ENBIS-16 in Sheffield
11 – 15 September 2016; Sheffield
Abstract submission: 20 March – 4 July 2016
Reliability of Student Evaluations of Teaching
13 September 2016, 16:20 – 16:40
- Submitted by
- Maria Sole Pellegrino
- Amalia Vanacore (University of Naples Federico II, Department of Industrial Engineering), Maria Sole Pellegrino (University of Naples Federico II, Department of Industrial Engineering)
- Student Evaluations of Teaching (SETs) are the most common way to measure teaching quality in Higher Education (HE): they are assuming a strategic role in monitoring teaching quality, becoming helpful in taking major formative academic decisions aimed at improving and shaping teaching quality for future courses starting from the evidence shown by quality evaluations.
In the context of HE, the choice of using the student as primary rater of teaching quality has dominated worldwide for the past 40 years. Nevertheless, a review of specialized literature evidences that researchers widely discuss whether SETs can be considered reliable measures for quality evaluation. Although some researchers believe that SET is the best option to provide quantifiable and comparable measures, others point out that student ratings could be influenced by significant impacting factors (such as own classroom experience and class size) losing reliability. The majority of studies concerning SETs reliability focus on the instruments and the procedures adopted to collect students' evaluations or on the inter-rater reliability rather than the intra-rater reliability.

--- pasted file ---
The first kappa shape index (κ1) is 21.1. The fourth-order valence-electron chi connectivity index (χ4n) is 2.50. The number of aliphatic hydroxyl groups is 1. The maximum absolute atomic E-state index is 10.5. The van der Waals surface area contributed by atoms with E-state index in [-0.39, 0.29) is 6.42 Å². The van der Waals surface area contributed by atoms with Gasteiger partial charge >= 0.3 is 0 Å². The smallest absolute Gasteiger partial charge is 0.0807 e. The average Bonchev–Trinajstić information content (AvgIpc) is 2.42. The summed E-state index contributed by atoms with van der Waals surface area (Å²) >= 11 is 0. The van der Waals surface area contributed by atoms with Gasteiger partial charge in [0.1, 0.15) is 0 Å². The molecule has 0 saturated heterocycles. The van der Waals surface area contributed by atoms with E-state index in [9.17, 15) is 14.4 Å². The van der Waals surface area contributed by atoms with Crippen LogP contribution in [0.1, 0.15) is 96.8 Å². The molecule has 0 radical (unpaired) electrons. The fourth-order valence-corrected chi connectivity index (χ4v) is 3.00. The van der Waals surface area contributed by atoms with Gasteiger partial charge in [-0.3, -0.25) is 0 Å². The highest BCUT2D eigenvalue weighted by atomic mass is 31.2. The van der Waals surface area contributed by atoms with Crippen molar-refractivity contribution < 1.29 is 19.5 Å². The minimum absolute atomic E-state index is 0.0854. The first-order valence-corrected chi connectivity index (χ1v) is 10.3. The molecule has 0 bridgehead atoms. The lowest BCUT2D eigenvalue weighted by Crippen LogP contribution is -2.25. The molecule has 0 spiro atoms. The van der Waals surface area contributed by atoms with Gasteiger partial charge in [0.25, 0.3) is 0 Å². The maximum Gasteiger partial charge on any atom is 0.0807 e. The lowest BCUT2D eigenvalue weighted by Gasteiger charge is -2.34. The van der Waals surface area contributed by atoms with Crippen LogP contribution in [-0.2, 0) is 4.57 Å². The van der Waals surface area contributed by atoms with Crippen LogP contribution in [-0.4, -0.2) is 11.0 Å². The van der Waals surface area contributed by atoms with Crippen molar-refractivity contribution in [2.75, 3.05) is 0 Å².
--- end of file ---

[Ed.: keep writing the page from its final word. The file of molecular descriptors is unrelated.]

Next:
In this paper the main results of a reliability study on SETs provided for a university course are fully illustrated. The data sets have been collected during three supervised experiments carried out on successive classes. The class sizes were more than 20 students, homogeneous in curriculum and instruction.
SETs collected in each experiment have been analysed by measuring the reliability of each student (i.e. single rater), the reliability of the whole class (i.e. multiple raters) and the agreement among students. Particularly, the reliability has been measured as the coherence of the evaluations provided in two occasions using the same rating instrument (i.e. same items and same rating scale) or using partially different rating instruments (i.e. same items but different rating scales); whereas the agreement has been measured for students’ ratings collected exactly in the same conditions (i.e. same occasion, same items and same rating scales).
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